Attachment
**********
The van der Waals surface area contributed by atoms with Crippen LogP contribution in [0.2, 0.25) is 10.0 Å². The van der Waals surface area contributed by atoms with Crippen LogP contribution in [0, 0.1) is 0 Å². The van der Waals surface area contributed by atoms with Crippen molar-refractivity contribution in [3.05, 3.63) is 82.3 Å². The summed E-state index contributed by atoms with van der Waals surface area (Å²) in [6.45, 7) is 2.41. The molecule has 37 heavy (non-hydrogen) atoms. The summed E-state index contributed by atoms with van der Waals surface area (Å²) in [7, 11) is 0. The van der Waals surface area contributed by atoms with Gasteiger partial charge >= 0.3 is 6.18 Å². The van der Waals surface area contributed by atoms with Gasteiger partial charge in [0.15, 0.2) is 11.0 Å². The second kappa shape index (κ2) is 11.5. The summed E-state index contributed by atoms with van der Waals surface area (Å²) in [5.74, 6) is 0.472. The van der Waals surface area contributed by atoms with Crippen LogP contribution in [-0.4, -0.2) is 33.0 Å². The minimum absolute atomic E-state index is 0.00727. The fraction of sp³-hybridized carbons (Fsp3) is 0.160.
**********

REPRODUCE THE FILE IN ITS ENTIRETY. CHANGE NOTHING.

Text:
The van der Waals surface area contributed by atoms with Crippen LogP contribution in [0.2, 0.25) is 10.0 Å². The van der Waals surface area contributed by atoms with Crippen LogP contribution in [0, 0.1) is 0 Å². The van der Waals surface area contributed by atoms with Crippen molar-refractivity contribution in [3.05, 3.63) is 82.3 Å². The summed E-state index contributed by atoms with van der Waals surface area (Å²) in [6.45, 7) is 2.41. The molecule has 37 heavy (non-hydrogen) atoms. The summed E-state index contributed by atoms with van der Waals surface area (Å²) in [7, 11) is 0. The van der Waals surface area contributed by atoms with Gasteiger partial charge >= 0.3 is 6.18 Å². The van der Waals surface area contributed by atoms with Gasteiger partial charge in [0.15, 0.2) is 11.0 Å². The second kappa shape index (κ2) is 11.5. The summed E-state index contributed by atoms with van der Waals surface area (Å²) in [5.74, 6) is 0.472. The van der Waals surface area contributed by atoms with Crippen LogP contribution in [-0.4, -0.2) is 33.0 Å². The minimum absolute atomic E-state index is 0.00727. The fraction of sp³-hybridized carbons (Fsp3) is 0.160.